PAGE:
On the inner wall surfaces of the church, there are remains of frescoes, the origin of which, by chance, follows the chronology of architectural changes in the church. The fund of wall decorations consists of fragments of shallow relief plastic, which are assumed to originate from the VIII and IX centuries, and several more layers of unevenly preserved frescoes.

The oldest layer is preserved in the tambour of the cube, under the tambour and on the surfaces of the cubic base. It originates, probably, from the V century. The slightly better-preserved second layer on the walls of the apse, where you can see the figure of the Apostle Peter, the Virgin “Valuables”, the remains of the Adoration of the Archbishops scene, etc., was painted at the end of the 12th century.

In the dome and under-dome space, the lower area of the church and the inner narthex, there is the  best-preserved painting from the end of the XIII century, which has stylistic similarities with the frescoes in the Arilje I chapel of King Dragutin on Djurdjevi Pillars.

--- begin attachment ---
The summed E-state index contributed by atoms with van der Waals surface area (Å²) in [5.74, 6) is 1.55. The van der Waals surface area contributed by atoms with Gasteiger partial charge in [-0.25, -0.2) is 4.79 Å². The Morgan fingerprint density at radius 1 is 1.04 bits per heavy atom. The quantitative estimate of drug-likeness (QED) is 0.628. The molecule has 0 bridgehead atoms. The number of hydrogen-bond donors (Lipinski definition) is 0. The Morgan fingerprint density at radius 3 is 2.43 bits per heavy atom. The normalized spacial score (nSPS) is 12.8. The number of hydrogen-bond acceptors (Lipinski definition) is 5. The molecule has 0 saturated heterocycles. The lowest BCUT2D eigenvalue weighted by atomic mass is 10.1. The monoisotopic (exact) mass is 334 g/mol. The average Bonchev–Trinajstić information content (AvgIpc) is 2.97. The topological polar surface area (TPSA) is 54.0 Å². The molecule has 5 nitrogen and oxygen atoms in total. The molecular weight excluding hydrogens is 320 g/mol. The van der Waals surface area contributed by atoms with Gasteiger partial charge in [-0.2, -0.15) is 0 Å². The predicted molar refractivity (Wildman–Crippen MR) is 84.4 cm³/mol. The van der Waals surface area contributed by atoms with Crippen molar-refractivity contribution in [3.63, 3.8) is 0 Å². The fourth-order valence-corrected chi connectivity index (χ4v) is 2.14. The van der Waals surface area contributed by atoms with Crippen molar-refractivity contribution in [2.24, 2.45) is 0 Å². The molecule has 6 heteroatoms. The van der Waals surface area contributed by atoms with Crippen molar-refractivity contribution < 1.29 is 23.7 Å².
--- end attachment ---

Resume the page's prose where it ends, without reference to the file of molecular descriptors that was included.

As a result of the later renovation, the narthex was created. The church underwent extensive renovations in 1728 during the reign of Arsenius IV, as evidenced by the surviving inscription. Then the upper parts of the church-gallery, the vaults and the roof, partially changed their shapes.

In the first half of the XIX century, a corner space was added along the entire southern side of the church. Significant events in the history of  Serbian people are connected to this monument. In the X century, the church became the center of the bishopric, and it would retain this role almost throughout the Middle Ages. According to the testimony of old Serbian biographers, Stefan Nemanja was re-baptized in Peter’s church and accepted  the Orthodox faith. There was also a Parliament where Nemanja handed over the throne to his son Stefan Prvovencani. Here, Stefan Nemanja became a monk and was named Simeon.